10. Testimonio, --like the formal testimonies of victims of alleged crimes that occurred in the workplace, such as those captured on film and featured in The U Turn, or like the woman, Laura Castillo, who in abUSed, seated on a chair in the rectory of St. Bridget’s church in Postville, recounts the verbal abuse and threats of violence she suffered during questioning by ICE agents who detained her at the Agriprocessors plant in 2008 (7:35)-- involves an oath to tell the truth. It always emerges in a framework that is infused with power in which an individual’s story is offered as a means to seek justice --but its outcome is uncertain. Testimonio opens a space for reflection and can lay the groundwork for individual agency and empowerment, but ultimately, it also depends upon the recipient of the message to react ethically and responsibly-- in a sense, to be the judge and jury of the information they receive. As a viewer of Argueta’s trilogy, you are called to react and engage with the stories to the best of your ability and to carry them with you as you make your own personal and political choices regarding immigration. You can decide how you will double back and revisit these stories as part of your understanding of how migrants and immigration policies shape our times.  

11. The contributions to this forum include an interview with Luis Argueta filmed in the studios at the University of Northern Iowa and produced by professor Francesca Soans. The interview was conducted by Juan Zúñiga and a team of digital media and film students, thereby connecting the work of future documentarians with Argueta’s legacy. We also include a written interview with Bea Gallardo prepared by professor Stephen Gaies, who turns our focus onto the work of a film producer whose career has helped document the relationship among human rights, migration and social justice. By considering these two interviews in the same forum, we can appreciate the filmmakers’ commitment to advance the discussion of immigration issues by offering complex and faithful representations of the real lives of migrants, in long-form interviews situated in the typical spaces where they lead their daily lives (note numerous scenes around a table, in a kitchen, in the interior of homes in the Midwest or in Guatemala, as well as in schools and churches, for example). In this forum we are also attuned to the broader community impact of immigration thanks to also a personal narrative written by professor Cheryl Roberts, who played an active role in community response to the Postville raid in the days immediately following. Additionally, professor Linda Green publishes here a reflection that allows us to consider the Postville raid as part of a larger, longue durée socio-cultural, political and economic phenomenon that infuses Guatemalan migrants everyday lives with violence and fear. Finally, union organizer and former Agriprocessors employee Elver Herrera shares an excerpt from his book-length memoir. His dispatch from inside the plant provides readers a firsthand account of somber workplace realities as told from the perspective of an undocumented worker.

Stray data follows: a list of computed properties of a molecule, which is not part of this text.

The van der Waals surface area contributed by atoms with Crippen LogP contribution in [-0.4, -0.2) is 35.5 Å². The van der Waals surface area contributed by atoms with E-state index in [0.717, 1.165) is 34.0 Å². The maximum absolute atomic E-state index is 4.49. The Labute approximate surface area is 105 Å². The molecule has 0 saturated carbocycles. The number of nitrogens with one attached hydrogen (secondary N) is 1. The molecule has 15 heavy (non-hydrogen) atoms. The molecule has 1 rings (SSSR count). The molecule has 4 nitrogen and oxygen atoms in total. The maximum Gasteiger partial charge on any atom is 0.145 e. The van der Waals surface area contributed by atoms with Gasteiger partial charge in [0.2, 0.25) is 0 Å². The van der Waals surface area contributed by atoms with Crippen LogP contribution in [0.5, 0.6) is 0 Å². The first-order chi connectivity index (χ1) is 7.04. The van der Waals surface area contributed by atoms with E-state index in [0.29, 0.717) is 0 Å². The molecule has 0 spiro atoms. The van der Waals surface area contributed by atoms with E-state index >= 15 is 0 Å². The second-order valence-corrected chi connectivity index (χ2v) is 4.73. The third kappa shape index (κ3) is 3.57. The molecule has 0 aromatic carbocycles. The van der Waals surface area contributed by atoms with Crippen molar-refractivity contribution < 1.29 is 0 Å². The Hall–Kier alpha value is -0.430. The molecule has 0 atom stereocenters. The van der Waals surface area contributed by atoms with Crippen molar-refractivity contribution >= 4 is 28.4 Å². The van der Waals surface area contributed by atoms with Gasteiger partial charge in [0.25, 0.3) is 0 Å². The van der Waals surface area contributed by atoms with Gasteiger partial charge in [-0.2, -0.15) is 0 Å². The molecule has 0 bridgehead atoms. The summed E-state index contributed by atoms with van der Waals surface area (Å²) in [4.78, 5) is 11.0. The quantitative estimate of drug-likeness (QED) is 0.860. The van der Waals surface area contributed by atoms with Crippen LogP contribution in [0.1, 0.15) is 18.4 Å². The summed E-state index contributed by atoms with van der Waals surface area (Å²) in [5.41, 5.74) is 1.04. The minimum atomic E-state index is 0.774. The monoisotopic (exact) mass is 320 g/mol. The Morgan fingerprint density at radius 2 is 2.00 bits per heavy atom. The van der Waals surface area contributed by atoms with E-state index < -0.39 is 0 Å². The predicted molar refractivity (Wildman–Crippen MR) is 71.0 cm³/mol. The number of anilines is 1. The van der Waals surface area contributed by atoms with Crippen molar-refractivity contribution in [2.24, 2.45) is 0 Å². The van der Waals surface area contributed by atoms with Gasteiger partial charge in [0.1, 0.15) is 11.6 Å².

Monarch Butterflies

[1] Notably, Menchú intervened in Postville in the aftermath of the raid, where Argueta filmed her visit to St. Bridget church which appears in abUSed. In her comments she links the situation of Guatemalan migrants in Postville to the larger landscape of injustices committed against indigenous people for which she has become a global spokesperson. In the film abUSed, she states, “Este problema de Postville, yo lo veo mucho más profundo porque es como una olla de presión donde estaban ocurriendo muchas injusticias, pero no se sabía de esto. Yo creo que aquí no deben descansar hasta que no logren una justicia plena”/I see the problems in Postville as a much more profound and widespread issue because it’s like a pressure cooker in which many injustices were occurring, but nobody knew about them. I think that here no one should rest until their fight brings full justice” [my translation] (60:26). [return to text]


Works cited

Argueta, Luis. Director.
2017. The U Turn, Maya Media,
2014. ABRAZOS. Maya Media.
2010. abUSed: The Postville Raid, Maya Media,

Beverley, John.
1993. Against Literature. Minneapolis: University of Minnesota Press.

Menchú, Rigoberta.
1989. Me llamo Rigoberta Menchú y así me nació la conciencia. México: Siglo XXI.